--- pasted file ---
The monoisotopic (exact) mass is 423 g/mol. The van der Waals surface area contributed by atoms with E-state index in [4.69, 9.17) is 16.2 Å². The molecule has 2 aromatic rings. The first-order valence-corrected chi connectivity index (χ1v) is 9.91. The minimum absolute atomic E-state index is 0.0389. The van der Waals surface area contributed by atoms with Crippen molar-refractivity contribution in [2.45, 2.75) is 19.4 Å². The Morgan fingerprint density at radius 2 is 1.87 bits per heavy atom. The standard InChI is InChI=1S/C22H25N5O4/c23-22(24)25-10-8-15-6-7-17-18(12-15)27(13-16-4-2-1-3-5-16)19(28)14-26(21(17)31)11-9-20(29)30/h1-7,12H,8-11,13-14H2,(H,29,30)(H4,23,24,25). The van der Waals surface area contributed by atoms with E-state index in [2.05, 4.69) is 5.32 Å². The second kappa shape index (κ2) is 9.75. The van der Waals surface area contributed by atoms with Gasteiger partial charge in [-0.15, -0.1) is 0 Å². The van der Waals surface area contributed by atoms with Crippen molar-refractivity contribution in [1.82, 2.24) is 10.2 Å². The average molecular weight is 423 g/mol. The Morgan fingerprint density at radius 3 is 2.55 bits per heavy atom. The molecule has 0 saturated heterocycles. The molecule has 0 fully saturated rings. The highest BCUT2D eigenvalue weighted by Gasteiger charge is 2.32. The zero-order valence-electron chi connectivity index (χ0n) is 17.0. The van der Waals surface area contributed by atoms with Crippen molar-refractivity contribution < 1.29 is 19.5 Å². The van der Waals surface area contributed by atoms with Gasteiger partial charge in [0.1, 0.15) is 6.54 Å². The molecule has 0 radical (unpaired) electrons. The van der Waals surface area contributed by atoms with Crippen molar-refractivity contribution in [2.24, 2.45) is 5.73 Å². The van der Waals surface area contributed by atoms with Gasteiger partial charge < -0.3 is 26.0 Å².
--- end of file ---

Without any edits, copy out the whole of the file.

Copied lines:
The monoisotopic (exact) mass is 423 g/mol. The van der Waals surface area contributed by atoms with E-state index in [4.69, 9.17) is 16.2 Å². The molecule has 2 aromatic rings. The first-order valence-corrected chi connectivity index (χ1v) is 9.91. The minimum absolute atomic E-state index is 0.0389. The van der Waals surface area contributed by atoms with Crippen molar-refractivity contribution in [2.45, 2.75) is 19.4 Å². The Morgan fingerprint density at radius 2 is 1.87 bits per heavy atom. The standard InChI is InChI=1S/C22H25N5O4/c23-22(24)25-10-8-15-6-7-17-18(12-15)27(13-16-4-2-1-3-5-16)19(28)14-26(21(17)31)11-9-20(29)30/h1-7,12H,8-11,13-14H2,(H,29,30)(H4,23,24,25). The van der Waals surface area contributed by atoms with E-state index in [2.05, 4.69) is 5.32 Å². The second kappa shape index (κ2) is 9.75. The van der Waals surface area contributed by atoms with Gasteiger partial charge in [-0.15, -0.1) is 0 Å². The van der Waals surface area contributed by atoms with Crippen molar-refractivity contribution in [1.82, 2.24) is 10.2 Å². The average molecular weight is 423 g/mol. The Morgan fingerprint density at radius 3 is 2.55 bits per heavy atom. The molecule has 0 saturated heterocycles. The molecule has 0 fully saturated rings. The highest BCUT2D eigenvalue weighted by Gasteiger charge is 2.32. The zero-order valence-electron chi connectivity index (χ0n) is 17.0. The van der Waals surface area contributed by atoms with Crippen molar-refractivity contribution < 1.29 is 19.5 Å². The van der Waals surface area contributed by atoms with Gasteiger partial charge in [0.1, 0.15) is 6.54 Å². The molecule has 0 radical (unpaired) electrons. The van der Waals surface area contributed by atoms with Crippen molar-refractivity contribution in [2.24, 2.45) is 5.73 Å². The van der Waals surface area contributed by atoms with Gasteiger partial charge < -0.3 is 26.0 Å².